Harvest of Stars

Poul Anderson
Harvest of Stars Cover

Harvest of Stars


I have always included Poul Anderson as one of great SF writers that got me into SF in my youth. His short stories are great. He has received many well deserved awards.

After many years away I began reading SF again and I am sampling dozens of authors. For Anderson I started with this one.

This book is a vast and very inventive Space Opera. Lots of good ideas about things to come and their affects on humans. It starts with conflicts among groups who want to rule the near solar system. Poul has a great scientific imagination. He openly hates dictatorships, like communism, that promise paradise with secret police and the re-education camps. The book then moves to a space colonization story which continues the adventures of our beloved characters. Finally it is a about extending life through technology and continuing to provide habitable worlds for our decedents.

The character development is very good and you can't help but care for their well being over the length of the book and their long lives.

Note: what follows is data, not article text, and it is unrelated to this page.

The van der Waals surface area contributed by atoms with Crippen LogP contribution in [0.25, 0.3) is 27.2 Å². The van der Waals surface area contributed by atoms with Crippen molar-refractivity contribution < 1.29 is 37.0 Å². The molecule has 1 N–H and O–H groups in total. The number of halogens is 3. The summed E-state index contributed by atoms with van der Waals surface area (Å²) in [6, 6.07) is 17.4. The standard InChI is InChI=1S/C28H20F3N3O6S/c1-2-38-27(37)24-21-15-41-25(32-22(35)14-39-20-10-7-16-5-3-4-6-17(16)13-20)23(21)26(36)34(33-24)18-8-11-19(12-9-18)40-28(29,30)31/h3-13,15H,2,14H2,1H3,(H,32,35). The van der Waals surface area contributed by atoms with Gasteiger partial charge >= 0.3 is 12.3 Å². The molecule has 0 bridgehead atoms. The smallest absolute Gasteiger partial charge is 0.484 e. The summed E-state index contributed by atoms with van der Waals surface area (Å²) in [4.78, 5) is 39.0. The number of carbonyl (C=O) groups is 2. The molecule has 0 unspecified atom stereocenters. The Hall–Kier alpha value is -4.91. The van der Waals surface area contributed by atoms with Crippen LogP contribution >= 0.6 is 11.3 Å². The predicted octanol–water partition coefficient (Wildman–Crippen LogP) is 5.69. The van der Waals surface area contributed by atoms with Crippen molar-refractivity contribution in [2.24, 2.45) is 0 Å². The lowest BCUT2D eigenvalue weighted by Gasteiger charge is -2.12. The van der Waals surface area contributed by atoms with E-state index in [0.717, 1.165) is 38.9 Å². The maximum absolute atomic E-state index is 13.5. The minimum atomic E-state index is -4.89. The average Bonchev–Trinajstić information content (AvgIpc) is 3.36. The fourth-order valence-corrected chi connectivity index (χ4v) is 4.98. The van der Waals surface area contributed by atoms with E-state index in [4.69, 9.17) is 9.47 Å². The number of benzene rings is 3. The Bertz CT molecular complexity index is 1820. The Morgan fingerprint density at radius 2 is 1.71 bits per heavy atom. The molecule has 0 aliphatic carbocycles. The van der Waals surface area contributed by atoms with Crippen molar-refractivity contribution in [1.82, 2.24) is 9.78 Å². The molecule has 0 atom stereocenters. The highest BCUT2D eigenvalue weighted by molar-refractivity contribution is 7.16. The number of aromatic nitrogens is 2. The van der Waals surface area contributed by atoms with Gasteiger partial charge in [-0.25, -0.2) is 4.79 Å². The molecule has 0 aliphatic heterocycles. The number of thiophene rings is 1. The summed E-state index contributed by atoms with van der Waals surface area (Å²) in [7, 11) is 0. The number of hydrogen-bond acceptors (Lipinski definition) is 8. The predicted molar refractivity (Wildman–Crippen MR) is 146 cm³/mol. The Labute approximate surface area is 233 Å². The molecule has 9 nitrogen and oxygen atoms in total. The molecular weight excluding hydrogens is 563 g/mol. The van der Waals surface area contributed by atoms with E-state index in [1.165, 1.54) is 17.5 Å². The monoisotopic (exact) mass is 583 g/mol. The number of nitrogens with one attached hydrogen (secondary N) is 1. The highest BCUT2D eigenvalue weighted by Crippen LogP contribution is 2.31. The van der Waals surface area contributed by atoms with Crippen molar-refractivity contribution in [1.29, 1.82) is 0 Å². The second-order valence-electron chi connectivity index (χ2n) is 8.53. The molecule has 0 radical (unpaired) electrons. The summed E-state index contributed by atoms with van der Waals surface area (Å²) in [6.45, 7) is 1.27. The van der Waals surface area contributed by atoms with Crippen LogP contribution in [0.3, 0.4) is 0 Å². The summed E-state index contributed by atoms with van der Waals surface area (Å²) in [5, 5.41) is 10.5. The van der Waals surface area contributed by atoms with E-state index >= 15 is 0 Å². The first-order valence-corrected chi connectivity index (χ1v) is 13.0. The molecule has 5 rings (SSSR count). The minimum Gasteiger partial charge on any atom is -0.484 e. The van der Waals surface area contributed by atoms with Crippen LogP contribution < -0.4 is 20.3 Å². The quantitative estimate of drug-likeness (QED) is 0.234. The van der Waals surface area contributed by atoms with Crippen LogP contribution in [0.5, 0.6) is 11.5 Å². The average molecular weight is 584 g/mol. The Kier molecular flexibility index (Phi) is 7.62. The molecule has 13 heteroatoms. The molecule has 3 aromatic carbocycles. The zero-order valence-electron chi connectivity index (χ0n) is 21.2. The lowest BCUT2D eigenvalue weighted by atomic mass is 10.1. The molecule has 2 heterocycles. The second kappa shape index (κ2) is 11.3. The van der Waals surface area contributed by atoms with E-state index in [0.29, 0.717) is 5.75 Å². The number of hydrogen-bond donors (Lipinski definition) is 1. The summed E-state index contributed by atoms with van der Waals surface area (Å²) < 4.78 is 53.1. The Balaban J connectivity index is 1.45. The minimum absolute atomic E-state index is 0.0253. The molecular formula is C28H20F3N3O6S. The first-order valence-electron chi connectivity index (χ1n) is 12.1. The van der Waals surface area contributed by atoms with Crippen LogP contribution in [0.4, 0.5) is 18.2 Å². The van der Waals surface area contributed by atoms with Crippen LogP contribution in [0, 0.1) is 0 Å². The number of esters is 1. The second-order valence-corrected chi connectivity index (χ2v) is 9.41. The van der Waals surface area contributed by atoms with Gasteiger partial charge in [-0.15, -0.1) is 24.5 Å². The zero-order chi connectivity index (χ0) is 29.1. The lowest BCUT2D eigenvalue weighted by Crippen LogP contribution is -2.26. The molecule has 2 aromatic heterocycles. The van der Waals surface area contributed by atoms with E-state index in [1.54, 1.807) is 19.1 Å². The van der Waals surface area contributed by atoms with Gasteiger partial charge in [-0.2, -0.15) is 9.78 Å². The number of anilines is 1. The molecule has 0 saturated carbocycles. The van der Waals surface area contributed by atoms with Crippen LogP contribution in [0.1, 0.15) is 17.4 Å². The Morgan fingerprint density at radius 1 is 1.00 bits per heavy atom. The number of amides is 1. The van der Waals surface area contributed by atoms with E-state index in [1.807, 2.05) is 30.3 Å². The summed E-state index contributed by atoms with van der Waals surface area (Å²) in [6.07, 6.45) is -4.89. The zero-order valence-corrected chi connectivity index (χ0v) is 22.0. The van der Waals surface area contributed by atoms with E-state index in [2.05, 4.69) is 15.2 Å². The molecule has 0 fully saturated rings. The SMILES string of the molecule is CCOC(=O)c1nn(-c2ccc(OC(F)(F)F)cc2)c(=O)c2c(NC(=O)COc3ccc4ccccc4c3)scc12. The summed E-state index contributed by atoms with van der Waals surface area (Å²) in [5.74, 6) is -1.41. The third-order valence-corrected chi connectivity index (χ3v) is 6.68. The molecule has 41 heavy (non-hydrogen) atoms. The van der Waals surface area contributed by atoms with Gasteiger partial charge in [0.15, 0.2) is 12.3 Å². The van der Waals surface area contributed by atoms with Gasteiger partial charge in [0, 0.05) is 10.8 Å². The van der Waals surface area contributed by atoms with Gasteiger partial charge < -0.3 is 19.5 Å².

Unfortunately it's a slow read. In one chapter the issue of years long space travel is discussed. I can solve that. Just read this book twice and you're there. The other problems comes with the Action (there is a little if you wait), the Philosophy (goes on for chapters), and the dialogue (see below).

Poul writes very good dialogue. Thumbs up! He often uses it to explain this future world and jumps in time. If you miss a conversion you might miss that we have jumped ahead 20 years.

The problem was the nature of much of the dialogue. It fell into a few exhaustive categories:
I'll tell you my history and how it motivates me and how I feel about it.
I'll tell you my memories and how I feel about it.
I'll discuss with you endlessly about what I intend to do and how I feel about it.
I'll discuss with you what just happened and how I feel about it.
I'll discuss my fears that I may hurt someones feelings and how I feel about it.
Where is Arthur C. Clarke when I need him?

This story focuses on longevity. I got the feeling that extending life is often a bad idea. Some people can hardly carry the baggage of 100 years of mistakes and regret. Is a mental burnout really better at 300 years? Maybe they're just standing in the way of their descendants.

I will read more books by Poul Anderson but this epic just made me sad.